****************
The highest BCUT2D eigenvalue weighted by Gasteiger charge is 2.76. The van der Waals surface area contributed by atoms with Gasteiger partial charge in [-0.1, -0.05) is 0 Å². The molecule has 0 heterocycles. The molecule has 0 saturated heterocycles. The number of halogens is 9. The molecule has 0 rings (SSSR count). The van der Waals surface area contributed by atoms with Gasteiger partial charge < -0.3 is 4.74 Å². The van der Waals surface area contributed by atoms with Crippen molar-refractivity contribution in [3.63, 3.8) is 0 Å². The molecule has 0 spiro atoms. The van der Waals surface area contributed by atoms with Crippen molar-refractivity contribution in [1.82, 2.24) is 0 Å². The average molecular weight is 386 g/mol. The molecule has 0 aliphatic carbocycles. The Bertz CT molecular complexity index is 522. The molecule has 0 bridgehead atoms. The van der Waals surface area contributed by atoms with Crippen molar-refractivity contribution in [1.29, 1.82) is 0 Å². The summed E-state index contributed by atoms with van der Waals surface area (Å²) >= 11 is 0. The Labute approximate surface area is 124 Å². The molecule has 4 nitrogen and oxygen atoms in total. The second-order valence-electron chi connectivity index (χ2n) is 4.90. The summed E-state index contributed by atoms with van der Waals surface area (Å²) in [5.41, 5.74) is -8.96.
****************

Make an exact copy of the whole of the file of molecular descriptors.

The highest BCUT2D eigenvalue weighted by Gasteiger charge is 2.76. The van der Waals surface area contributed by atoms with Gasteiger partial charge in [-0.1, -0.05) is 0 Å². The molecule has 0 heterocycles. The molecule has 0 saturated heterocycles. The number of halogens is 9. The molecule has 0 rings (SSSR count). The van der Waals surface area contributed by atoms with Gasteiger partial charge < -0.3 is 4.74 Å². The van der Waals surface area contributed by atoms with Crippen molar-refractivity contribution in [3.63, 3.8) is 0 Å². The molecule has 0 spiro atoms. The van der Waals surface area contributed by atoms with Crippen molar-refractivity contribution in [1.82, 2.24) is 0 Å². The average molecular weight is 386 g/mol. The molecule has 0 aliphatic carbocycles. The Bertz CT molecular complexity index is 522. The molecule has 0 bridgehead atoms. The van der Waals surface area contributed by atoms with Crippen molar-refractivity contribution in [1.29, 1.82) is 0 Å². The summed E-state index contributed by atoms with van der Waals surface area (Å²) >= 11 is 0. The Labute approximate surface area is 124 Å². The molecule has 4 nitrogen and oxygen atoms in total. The second-order valence-electron chi connectivity index (χ2n) is 4.90. The summed E-state index contributed by atoms with van der Waals surface area (Å²) in [5.41, 5.74) is -8.96.